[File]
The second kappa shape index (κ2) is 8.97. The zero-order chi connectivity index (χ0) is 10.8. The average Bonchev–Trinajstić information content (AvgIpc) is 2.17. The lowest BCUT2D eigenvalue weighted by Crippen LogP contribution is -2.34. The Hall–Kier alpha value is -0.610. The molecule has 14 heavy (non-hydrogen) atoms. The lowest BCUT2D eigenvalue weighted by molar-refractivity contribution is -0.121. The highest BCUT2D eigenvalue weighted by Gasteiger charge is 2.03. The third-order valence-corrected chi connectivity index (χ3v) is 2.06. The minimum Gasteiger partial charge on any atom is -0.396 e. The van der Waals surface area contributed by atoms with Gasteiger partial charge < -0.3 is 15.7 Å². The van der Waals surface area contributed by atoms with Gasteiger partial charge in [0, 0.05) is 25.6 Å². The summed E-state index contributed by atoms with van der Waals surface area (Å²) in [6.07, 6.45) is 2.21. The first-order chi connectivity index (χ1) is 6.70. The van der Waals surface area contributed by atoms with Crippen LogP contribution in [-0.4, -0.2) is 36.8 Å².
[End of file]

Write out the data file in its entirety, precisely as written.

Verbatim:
The second kappa shape index (κ2) is 8.97. The zero-order chi connectivity index (χ0) is 10.8. The average Bonchev–Trinajstić information content (AvgIpc) is 2.17. The lowest BCUT2D eigenvalue weighted by Crippen LogP contribution is -2.34. The Hall–Kier alpha value is -0.610. The molecule has 14 heavy (non-hydrogen) atoms. The lowest BCUT2D eigenvalue weighted by molar-refractivity contribution is -0.121. The highest BCUT2D eigenvalue weighted by Gasteiger charge is 2.03. The third-order valence-corrected chi connectivity index (χ3v) is 2.06. The minimum Gasteiger partial charge on any atom is -0.396 e. The van der Waals surface area contributed by atoms with Gasteiger partial charge < -0.3 is 15.7 Å². The van der Waals surface area contributed by atoms with Gasteiger partial charge in [0, 0.05) is 25.6 Å². The summed E-state index contributed by atoms with van der Waals surface area (Å²) in [6.07, 6.45) is 2.21. The first-order chi connectivity index (χ1) is 6.70. The van der Waals surface area contributed by atoms with Crippen LogP contribution in [-0.4, -0.2) is 36.8 Å².